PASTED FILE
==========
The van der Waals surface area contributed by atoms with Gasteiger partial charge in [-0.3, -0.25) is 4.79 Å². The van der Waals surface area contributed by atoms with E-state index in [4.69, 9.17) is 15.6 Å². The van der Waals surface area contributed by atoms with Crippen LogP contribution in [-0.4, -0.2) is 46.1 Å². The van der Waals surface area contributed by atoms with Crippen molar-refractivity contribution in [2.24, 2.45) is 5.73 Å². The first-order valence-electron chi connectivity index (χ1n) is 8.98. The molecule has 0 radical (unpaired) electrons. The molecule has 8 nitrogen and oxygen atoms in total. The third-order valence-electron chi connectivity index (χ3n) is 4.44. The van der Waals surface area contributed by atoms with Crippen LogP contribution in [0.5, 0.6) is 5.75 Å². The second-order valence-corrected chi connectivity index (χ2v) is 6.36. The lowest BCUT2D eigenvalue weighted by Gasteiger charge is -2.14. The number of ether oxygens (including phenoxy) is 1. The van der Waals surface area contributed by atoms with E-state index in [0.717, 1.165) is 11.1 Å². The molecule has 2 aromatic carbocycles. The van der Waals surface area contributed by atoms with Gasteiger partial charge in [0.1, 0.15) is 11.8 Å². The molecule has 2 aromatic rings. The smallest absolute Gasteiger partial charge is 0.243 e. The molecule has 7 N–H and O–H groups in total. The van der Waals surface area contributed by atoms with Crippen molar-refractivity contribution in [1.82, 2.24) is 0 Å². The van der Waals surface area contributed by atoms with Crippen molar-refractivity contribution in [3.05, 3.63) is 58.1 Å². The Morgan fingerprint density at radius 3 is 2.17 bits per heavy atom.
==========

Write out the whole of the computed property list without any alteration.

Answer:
The van der Waals surface area contributed by atoms with Gasteiger partial charge in [-0.3, -0.25) is 4.79 Å². The van der Waals surface area contributed by atoms with E-state index in [4.69, 9.17) is 15.6 Å². The van der Waals surface area contributed by atoms with Crippen LogP contribution in [-0.4, -0.2) is 46.1 Å². The van der Waals surface area contributed by atoms with Crippen molar-refractivity contribution in [2.24, 2.45) is 5.73 Å². The first-order valence-electron chi connectivity index (χ1n) is 8.98. The molecule has 0 radical (unpaired) electrons. The molecule has 8 nitrogen and oxygen atoms in total. The third-order valence-electron chi connectivity index (χ3n) is 4.44. The van der Waals surface area contributed by atoms with Crippen LogP contribution in [0.5, 0.6) is 5.75 Å². The second-order valence-corrected chi connectivity index (χ2v) is 6.36. The lowest BCUT2D eigenvalue weighted by Gasteiger charge is -2.14. The number of ether oxygens (including phenoxy) is 1. The van der Waals surface area contributed by atoms with E-state index in [0.717, 1.165) is 11.1 Å². The molecule has 2 aromatic carbocycles. The van der Waals surface area contributed by atoms with Gasteiger partial charge in [0.1, 0.15) is 11.8 Å². The molecule has 2 aromatic rings. The smallest absolute Gasteiger partial charge is 0.243 e. The molecule has 7 N–H and O–H groups in total. The van der Waals surface area contributed by atoms with Crippen molar-refractivity contribution in [1.82, 2.24) is 0 Å². The van der Waals surface area contributed by atoms with Crippen molar-refractivity contribution in [3.05, 3.63) is 58.1 Å². The Morgan fingerprint density at radius 3 is 2.17 bits per heavy atom.